How both Mozart and Strauss would surely have delighted to hear their music performed with such effortless, silvery sweetness - the drama so fluently expressive, the vocal peaks reached so pure and integrated within a cohesive architecture. Both the concert arias by Mozart that we heard were written for one of his singing students, Aloysia Weber Lange, with whose voice Mozart became infatuated and for whom he composed at least eight arias, all difficult and all exploiting her strong upper range. When she was only sixteen years old, Mozart commented, in a letter to his father, “she sings most admirably and has a lovely, pure voice”, and a little later: “"As far as her singing is concerned, I would wager my life that she will bring me renown. Even in a short time she has already greatly profited by my instruction, and how much greater will the improvement be ...”.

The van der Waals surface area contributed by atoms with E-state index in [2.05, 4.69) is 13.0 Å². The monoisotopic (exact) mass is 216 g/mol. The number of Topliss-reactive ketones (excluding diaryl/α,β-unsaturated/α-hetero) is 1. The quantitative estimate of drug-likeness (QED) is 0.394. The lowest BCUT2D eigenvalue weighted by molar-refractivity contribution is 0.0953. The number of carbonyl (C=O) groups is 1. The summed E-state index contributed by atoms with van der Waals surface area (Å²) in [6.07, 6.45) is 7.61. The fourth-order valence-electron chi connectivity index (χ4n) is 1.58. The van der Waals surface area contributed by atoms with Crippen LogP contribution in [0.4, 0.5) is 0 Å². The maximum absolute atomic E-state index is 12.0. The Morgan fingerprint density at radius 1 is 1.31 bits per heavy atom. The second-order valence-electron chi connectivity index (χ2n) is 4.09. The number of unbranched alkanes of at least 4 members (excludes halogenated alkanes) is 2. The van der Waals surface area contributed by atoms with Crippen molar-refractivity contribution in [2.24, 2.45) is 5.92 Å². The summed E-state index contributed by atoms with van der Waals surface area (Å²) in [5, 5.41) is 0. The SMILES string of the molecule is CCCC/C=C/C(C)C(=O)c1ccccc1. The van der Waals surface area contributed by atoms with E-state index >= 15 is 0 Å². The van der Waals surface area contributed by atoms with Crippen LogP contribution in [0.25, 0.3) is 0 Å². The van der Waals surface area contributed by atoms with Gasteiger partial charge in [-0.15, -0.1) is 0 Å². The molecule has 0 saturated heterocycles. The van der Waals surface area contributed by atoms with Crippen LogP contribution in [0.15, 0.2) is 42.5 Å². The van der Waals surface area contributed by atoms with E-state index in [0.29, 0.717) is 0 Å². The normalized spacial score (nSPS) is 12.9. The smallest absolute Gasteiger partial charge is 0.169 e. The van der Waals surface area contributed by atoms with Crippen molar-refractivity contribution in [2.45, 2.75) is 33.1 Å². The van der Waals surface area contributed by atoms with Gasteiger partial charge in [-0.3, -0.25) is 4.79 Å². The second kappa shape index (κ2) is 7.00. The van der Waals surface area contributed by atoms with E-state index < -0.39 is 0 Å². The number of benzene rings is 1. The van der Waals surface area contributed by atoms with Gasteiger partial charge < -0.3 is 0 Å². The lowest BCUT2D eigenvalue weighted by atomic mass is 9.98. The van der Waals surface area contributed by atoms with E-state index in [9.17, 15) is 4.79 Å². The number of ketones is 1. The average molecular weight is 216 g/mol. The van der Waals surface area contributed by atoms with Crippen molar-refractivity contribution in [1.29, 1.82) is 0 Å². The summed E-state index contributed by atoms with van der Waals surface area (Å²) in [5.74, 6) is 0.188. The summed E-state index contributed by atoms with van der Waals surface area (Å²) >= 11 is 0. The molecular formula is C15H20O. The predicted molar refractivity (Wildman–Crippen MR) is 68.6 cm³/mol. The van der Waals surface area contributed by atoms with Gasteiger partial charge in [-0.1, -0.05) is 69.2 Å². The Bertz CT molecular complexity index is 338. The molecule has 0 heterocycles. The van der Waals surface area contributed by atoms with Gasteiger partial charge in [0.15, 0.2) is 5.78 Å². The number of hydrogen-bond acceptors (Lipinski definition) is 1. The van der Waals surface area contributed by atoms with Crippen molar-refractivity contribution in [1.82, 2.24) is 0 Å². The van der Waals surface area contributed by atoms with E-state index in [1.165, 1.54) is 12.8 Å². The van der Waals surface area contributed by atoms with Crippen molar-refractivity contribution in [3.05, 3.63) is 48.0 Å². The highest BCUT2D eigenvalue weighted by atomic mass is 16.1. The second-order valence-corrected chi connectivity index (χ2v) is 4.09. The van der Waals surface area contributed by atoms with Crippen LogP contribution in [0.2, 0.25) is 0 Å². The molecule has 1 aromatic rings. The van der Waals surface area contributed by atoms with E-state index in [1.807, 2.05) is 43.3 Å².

The text of ‘Popoli di Tessaglia … Io non chiedo, eterni dei’ is Alcestis’ entrance scene in Gluck’s Alceste, in which she beseeches the gods, in a noble, dramatic and intensely personal lament, to spare the life of her husband, Admetus, King of Thessaly. Kontora walked regally onto the platform during the closing bars of the overture to Die Entführung aus dem Serail, and Carydis guided the mood from spirited to sombre, the strings sighing achingly as oboe and bassoon twisted in torment. Dignified and strong, in dramatic, grand recitative Kontora presented Alceste’s pleas plaintively but proudly, as oboe and bassoon obbligatos wove expressively around her entreaties. The orchestral colour softened during the gentle syncopations of the subsequent major-key Andante sostenuto e cantabile, preparing for a fluent, warm prayer in which the vocal decorations unfolded silkily, the coloratura crystalline, and which was followed by a fired-up Allegro assai - all vigorous strings and punchy horns - in which Kontora demonstrated both control and agility. If her first soaring ascent to a high G was a fraction short of the target, then she nailed it absolutely the second time round, the tone of her soprano remaining full and true however high she climbed.